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Principle and Analysis Method of Fluorescence Immunoassay (FIA)

Fluorescence immunoassay (FIA) has the advantages of high specificity of immune response and high sensitivity of fluorescence technology. (TRF) et al. Qualitative or quantitative measurement by fluorescence microscope, microscopic fluorescence spectrophotometer, flow cytometer and time-resolved fluorometer is widely used in the diagnosis of endocrine and metabolic diseases.

Basic principle: a new immunoassay technology using fluorescein-labeled antibodies or antigens as tracers, the principle is similar to ELISA. This method can not only quantify antigens and antibodies in liquids, but also qualitatively and quantitatively identify antigens and antibodies in tissue sections. Generally, due to the autofluorescence of samples and reagents and the scattering of excitation light, the background fluorescence is high, which affects the sensitivity of the assay. Lanthanides are generally used as fluorescent markers (tracers). After the tracer is combined with the corresponding antigen or antibody, the fluorescence phenomenon is observed or the fluorescence intensity is measured with the help of a fluorescence detector, so as to judge the existence, localization and distribution of the antigen or antibody or detect the content of the antigen or antibody in the tested sample.

The principle of FIA is the same as that of RIA, except that the label is changed from nuclide to fluorescein. Fluorescein is a substance that can produce strong fluorescence under the irradiation of laser light. After it absorbs light energy, it generates excited molecules within a very short time (10-8 to 10-9 seconds) and releases wavelengths higher than the excitation light. With longer visible light, the substance with this characteristic is chemically bound to the antibody (or antigen) molecule, and after the latter is combined with the matching antigen (or antibody), the fluorescence is observed or the fluorescence intensity is measured by a fluorescence detector, Determine the presence and distribution of antigens (or antibodies), or detect the content of antigens (or antibodies) in samples.

Fluorescence immunoassay is a method that combines the specificity of immunological reactions with the sensitivity of fluorescent techniques. Fluorescence immunoassay plays an important role in basic medical research and clinical diagnosis, and the development of labeled probes with excellent performance is a decisive factor in the development of this technology. In recent years, semiconductor fluorescent nanocrystals have attracted extensive attention due to their special physical and chemical properties, and have been widely used as a new generation of fluorescent markers in the fields of optics, biology, and medicine.

Fluorescence immunoassay is divided into four types: direct method/indirect method/complement method/double labeling method

1. Direct method: The specific fluorescent antibody is directly added to the fixed specimen (containing the antigen) to form an antigen-antibody complex to identify the unknown antigen. And according to the distribution and morphology of fluorescence, its antigenicity can be determined. The advantages of this method are that it is simple, rapid, and specific; the disadvantage is that the known antigen cannot be used to detect unknown antibodies, and the detection of each antigen requires the preparation of corresponding specific fluorescent antibodies, which is less sensitive. Commonly used for rapid inspection of bacteria and viruses.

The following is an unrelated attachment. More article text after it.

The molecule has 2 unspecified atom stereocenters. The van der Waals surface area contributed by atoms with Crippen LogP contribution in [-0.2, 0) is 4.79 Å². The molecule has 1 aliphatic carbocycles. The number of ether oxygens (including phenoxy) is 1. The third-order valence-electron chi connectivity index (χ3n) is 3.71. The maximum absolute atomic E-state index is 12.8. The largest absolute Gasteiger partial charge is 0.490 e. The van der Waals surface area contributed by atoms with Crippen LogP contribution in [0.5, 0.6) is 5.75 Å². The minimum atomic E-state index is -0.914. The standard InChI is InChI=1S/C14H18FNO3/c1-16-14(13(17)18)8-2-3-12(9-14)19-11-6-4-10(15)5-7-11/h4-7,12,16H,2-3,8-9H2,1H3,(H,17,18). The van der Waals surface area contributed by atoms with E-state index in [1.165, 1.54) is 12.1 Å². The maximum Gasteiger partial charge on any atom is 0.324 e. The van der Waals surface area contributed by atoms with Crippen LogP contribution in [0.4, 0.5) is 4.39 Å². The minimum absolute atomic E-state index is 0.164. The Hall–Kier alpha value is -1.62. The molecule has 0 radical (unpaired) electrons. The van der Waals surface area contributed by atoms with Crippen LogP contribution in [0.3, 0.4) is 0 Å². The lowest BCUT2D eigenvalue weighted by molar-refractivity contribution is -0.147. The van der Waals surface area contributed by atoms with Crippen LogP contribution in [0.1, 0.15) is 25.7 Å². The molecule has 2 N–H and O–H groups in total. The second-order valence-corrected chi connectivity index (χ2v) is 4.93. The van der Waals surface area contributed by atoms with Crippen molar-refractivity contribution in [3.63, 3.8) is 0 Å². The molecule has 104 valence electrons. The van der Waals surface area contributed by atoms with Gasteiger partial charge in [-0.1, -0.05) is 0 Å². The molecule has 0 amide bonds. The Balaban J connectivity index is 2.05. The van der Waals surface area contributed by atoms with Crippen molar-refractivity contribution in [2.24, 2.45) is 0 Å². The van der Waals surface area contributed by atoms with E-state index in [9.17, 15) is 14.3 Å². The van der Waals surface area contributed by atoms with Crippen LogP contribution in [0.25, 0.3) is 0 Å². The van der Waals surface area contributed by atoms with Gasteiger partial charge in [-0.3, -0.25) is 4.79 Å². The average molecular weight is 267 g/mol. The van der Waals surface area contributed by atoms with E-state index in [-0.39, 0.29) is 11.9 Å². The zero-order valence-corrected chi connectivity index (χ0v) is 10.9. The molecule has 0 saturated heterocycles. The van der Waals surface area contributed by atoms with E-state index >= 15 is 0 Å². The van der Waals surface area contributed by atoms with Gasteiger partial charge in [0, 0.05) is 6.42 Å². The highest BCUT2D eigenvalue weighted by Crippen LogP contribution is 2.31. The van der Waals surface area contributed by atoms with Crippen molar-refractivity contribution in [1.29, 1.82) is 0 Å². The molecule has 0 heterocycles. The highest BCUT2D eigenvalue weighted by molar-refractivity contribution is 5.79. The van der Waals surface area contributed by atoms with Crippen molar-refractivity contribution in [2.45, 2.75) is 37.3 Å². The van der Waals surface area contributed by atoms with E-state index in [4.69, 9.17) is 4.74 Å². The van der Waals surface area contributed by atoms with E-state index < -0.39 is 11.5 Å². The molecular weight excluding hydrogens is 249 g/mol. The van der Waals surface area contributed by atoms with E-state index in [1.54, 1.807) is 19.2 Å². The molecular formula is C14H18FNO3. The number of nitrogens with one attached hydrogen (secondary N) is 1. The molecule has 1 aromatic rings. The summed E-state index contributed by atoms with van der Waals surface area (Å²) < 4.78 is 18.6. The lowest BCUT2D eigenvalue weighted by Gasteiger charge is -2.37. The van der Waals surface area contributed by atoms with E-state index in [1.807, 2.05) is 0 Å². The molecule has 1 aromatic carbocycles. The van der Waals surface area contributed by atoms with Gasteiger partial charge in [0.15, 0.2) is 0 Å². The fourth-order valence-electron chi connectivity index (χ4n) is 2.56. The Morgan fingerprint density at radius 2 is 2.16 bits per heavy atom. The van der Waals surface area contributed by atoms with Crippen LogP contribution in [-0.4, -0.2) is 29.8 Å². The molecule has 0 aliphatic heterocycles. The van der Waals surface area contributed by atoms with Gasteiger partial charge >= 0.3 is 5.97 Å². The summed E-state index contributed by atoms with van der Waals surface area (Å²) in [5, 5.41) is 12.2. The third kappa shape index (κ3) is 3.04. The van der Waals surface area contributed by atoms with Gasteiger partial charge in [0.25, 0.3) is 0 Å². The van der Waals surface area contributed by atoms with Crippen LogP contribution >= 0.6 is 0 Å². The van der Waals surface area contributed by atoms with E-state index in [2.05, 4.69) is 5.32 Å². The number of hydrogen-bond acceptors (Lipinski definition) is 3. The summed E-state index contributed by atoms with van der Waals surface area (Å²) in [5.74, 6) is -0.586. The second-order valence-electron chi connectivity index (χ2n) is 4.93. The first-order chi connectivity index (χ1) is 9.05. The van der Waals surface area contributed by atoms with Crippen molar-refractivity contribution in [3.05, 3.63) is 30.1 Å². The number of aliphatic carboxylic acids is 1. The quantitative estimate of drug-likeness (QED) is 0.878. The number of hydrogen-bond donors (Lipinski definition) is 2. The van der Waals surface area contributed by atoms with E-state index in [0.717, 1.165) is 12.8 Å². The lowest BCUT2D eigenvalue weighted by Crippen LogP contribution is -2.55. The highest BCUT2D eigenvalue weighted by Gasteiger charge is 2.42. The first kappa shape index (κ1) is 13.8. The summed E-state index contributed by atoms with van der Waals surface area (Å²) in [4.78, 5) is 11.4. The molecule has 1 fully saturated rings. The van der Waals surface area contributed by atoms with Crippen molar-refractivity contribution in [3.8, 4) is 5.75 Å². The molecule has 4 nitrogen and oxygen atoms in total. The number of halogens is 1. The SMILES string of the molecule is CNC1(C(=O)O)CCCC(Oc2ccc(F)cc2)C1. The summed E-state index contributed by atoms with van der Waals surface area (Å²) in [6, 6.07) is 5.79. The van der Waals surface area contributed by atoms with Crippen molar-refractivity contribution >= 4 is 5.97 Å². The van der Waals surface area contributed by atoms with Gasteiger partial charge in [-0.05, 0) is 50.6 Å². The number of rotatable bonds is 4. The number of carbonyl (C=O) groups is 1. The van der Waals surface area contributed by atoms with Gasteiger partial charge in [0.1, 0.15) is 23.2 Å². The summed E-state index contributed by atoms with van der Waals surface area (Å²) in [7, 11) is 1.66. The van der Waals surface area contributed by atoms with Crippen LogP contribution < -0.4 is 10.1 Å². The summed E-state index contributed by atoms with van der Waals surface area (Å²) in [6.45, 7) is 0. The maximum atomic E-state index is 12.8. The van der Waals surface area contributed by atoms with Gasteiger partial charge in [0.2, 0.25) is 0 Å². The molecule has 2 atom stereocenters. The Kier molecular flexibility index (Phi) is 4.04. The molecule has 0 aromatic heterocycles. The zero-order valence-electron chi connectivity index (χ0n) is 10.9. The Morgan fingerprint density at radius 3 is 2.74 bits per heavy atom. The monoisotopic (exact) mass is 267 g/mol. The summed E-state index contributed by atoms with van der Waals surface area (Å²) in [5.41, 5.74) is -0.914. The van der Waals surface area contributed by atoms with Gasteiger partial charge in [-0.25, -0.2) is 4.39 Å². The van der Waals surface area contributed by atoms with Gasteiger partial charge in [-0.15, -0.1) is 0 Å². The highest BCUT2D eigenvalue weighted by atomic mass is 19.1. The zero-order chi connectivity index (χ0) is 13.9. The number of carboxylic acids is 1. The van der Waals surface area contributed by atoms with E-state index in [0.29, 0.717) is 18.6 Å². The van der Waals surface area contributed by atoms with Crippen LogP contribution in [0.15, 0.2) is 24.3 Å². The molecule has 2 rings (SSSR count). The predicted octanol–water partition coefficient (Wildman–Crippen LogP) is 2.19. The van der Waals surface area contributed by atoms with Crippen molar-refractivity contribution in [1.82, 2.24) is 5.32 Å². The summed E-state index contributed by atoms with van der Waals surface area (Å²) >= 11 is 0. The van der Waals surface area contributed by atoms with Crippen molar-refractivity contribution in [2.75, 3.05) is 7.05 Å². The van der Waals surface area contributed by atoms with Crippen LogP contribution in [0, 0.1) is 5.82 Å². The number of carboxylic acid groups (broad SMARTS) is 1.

2. Indirect method: also known as double antibody method. Using fluorescently labeled antibodies to identify unknown antigens or antibodies, fluorescently labeled antiglobulin antibodies can detect various unknown antigens or antibodies, and its sensitivity is 5 to 10 times higher than the direct method. The disadvantage is that there are many components participating in the reaction. It is complicated and requires many comparisons. Commonly used in the detection of various autoantibodies.

3. Complement method: use fluorescein to label anti-complement antibodies to identify unknown antigens or antibodies. This method only needs one labeled anti-complement antibody. Since complement binds to the antigen-antibody complex without species specificity, it is not limited by the known antibody or the animal species of the serum to be tested, so various antigen-antibody systems can be detected. . The disadvantage is that it is easy to produce non-specific interference, requires more controls, and is not easy to store for a long time due to the instability of complement.

4. Double labeling method: use fluorescent yellow isothiocyanate (FITC) and tetraethyl rhodamine (RB200) to label different antibodies to detect the same matrix sample, if there are two corresponding antigens, then Displays different colors of fluorescence.

Fluorescein-labeled antibody

An ideal fluorescein for labeling antibodies should have the following characteristics:

1. It has chemical groups that can form covalent bonds with protein molecules, which are not easy to dissociate after binding, and the unbound fluorescein and its degradation products are easy to remove;

2. It can maintain the inherent biochemical properties, immune activity and specificity of the antibody after binding with the antibody; the fluorescence efficiency (the number of photons of fluorescence emitted/the number of photons of absorbed light) is high, and there is no significant decrease after binding to the protein;

3. The fluorescent color contrasts with the color of the observation background, which is easy to judge;

4. The method of combining is simple, rapid, safe and non-toxic;

5. Reagents are readily available: Axispharm Fluorescent Dye.

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